Sacramento, like San Francisco and Oakland, has been the center of police brutality protests in the recent past. In 2019, Gov. Gavin Newsom signed Assembly Bill 392, which was prompted by the police killing of 22-year-old Stephon Clark in Sacramento in 2018. AB 392, which was authored by Assemblymember Shirley Weber (D-San Diego) and went into effect Jan. 1, 2020, prohibits California police officers from firing on suspects who are running away if they don't present an immediate danger.
San Francisco Officials Issue Statements
Since Fridays' footage release, multiple Bay Area police organizations and local officials have released statements condemning the police violence that led to Nichols' death.
"The actions of the Memphis police officers that resulted in the tragic death of Tyre Nichols are horrific and inhumane," San Francisco Mayor London Breed wrote in a statement Friday evening. "We are angry and disgusted by yet another senseless loss of life of an unarmed black man at the hands of those who are sworn to serve and protect all people."
The actions of the Memphis police officers that resulted in the tragic death of Tyre Nichols are horrific and inhumane. pic.twitter.com/vNtLz8kJ4b— London Breed (@LondonBreed) January 28, 2023
"What I, and everyone else, saw on the video images reflect a disregard for the sanctity of human life and is the antithesis of the oath we as law enforcement professionals were all sworn to uphold," said SF Police Chief Bill Scott in a video posted Friday. "This incident, again, raises the pervasive issue that has occurred for generations—and continues to occur—regarding using force on people of color, specifically Black and Brown men.
"Those of us who have chosen policing as a profession all have a responsibility to make the difficult and courageous decisions necessary to change this narrative for the better," he continued. "This incident [...] underscores the importance of San Francisco Police Department's work on policy and training revisions; reducing disparities in stops, arrests and uses of force; and reducing nonlethal and lethal force to fulfill the promise of bias-free and equitable policing."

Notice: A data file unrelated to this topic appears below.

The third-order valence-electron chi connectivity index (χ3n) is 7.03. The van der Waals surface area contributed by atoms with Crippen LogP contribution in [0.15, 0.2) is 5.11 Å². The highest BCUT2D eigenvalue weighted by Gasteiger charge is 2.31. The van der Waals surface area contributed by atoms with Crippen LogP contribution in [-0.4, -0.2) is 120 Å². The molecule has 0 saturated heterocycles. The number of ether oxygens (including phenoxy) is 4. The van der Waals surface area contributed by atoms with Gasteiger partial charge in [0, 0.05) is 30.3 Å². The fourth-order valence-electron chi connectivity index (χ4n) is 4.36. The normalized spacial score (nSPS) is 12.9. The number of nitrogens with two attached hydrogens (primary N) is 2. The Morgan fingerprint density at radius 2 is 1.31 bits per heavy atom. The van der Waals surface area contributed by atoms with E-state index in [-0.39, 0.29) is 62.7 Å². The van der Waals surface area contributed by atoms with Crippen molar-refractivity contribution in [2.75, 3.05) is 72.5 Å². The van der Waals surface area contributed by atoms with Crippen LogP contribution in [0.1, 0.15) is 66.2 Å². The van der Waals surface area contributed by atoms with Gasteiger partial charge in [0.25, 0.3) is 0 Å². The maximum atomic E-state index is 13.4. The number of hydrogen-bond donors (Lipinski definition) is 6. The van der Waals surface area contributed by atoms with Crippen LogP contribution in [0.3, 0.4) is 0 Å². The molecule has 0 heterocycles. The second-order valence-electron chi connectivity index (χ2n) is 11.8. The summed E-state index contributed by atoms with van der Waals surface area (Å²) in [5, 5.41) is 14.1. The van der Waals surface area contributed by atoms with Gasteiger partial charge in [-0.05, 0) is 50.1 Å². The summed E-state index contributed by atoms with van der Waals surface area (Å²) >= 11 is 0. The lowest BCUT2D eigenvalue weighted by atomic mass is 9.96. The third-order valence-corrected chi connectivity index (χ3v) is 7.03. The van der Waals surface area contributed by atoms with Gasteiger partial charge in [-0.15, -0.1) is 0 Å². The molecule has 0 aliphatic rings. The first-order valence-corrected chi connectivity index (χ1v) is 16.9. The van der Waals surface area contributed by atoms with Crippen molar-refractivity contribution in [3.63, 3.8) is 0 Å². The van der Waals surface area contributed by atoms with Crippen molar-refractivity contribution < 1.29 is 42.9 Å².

What I and everyone else saw on the video images reflects a disregard for the sanctity of human life and is the antithesis of the oath, we as law enforcement professionals, were all sworn to uphold. ➡️ https://t.co/7BJsR0GgGP pic.twitter.com/OrndAtcALJ— SFPD Chief Scott (@SFPDChief) January 28, 2023
The data-science website Police Scorecard reports that between 2013 and 2021, San Francisco police killed 21 people, and civilians made 3,966 complaints of police misconduct.
"Based on population, a Black person was 9.7x as likely and a Latinx person was 4.3x as likely to be killed by police as a White person in San Francisco from 2013-21," the website states about San Francisco.
Police officer unions from San Francisco, San Jose, Los Angeles and the state of Hawaii came together to put out a statement on Friday condemning the actions of the Memphis cops and pledging to work with Congress to create national policing standards regarding use of force and training on de-escalation, intervention and rendering aid.
Police unions, historically, have shielded police from accountability and made it difficult to punish cops who engage in misconduct and to enact reform, according to a 2020 analysis by the Washington Post.
Lisa Hix can be reached at [email protected]